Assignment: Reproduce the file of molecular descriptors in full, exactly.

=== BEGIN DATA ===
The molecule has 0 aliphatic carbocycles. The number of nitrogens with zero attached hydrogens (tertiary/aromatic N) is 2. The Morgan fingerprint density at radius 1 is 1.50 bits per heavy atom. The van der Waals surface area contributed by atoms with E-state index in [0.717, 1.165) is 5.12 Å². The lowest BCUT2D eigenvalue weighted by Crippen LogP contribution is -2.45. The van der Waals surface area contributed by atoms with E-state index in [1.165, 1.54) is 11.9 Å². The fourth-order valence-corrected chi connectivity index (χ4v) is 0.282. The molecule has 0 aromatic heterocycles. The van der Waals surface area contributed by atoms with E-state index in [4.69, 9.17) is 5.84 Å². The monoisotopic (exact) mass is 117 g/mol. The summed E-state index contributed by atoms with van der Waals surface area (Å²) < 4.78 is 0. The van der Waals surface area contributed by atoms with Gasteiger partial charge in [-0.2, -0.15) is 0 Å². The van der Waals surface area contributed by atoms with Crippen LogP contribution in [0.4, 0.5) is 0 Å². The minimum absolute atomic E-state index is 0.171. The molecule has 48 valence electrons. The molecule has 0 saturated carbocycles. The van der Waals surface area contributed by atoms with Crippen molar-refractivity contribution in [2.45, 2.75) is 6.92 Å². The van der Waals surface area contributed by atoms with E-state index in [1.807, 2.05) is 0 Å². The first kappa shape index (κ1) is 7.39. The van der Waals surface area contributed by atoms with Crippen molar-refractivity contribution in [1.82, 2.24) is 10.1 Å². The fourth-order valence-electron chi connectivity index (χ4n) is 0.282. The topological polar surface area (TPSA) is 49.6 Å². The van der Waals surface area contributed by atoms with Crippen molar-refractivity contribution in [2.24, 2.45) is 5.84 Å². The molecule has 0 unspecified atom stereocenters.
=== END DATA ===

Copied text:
The molecule has 0 aliphatic carbocycles. The number of nitrogens with zero attached hydrogens (tertiary/aromatic N) is 2. The Morgan fingerprint density at radius 1 is 1.50 bits per heavy atom. The van der Waals surface area contributed by atoms with E-state index in [0.717, 1.165) is 5.12 Å². The lowest BCUT2D eigenvalue weighted by Crippen LogP contribution is -2.45. The van der Waals surface area contributed by atoms with E-state index in [1.165, 1.54) is 11.9 Å². The fourth-order valence-corrected chi connectivity index (χ4v) is 0.282. The molecule has 0 aromatic heterocycles. The van der Waals surface area contributed by atoms with E-state index in [4.69, 9.17) is 5.84 Å². The monoisotopic (exact) mass is 117 g/mol. The summed E-state index contributed by atoms with van der Waals surface area (Å²) < 4.78 is 0. The van der Waals surface area contributed by atoms with Gasteiger partial charge in [-0.2, -0.15) is 0 Å². The van der Waals surface area contributed by atoms with Crippen LogP contribution in [0.4, 0.5) is 0 Å². The minimum absolute atomic E-state index is 0.171. The molecule has 48 valence electrons. The molecule has 0 saturated carbocycles. The van der Waals surface area contributed by atoms with Crippen molar-refractivity contribution in [2.45, 2.75) is 6.92 Å². The van der Waals surface area contributed by atoms with E-state index in [1.807, 2.05) is 0 Å². The first kappa shape index (κ1) is 7.39. The van der Waals surface area contributed by atoms with Crippen molar-refractivity contribution in [1.82, 2.24) is 10.1 Å². The fourth-order valence-electron chi connectivity index (χ4n) is 0.282. The topological polar surface area (TPSA) is 49.6 Å². The van der Waals surface area contributed by atoms with Crippen molar-refractivity contribution in [2.24, 2.45) is 5.84 Å². The molecule has 0 unspecified atom stereocenters.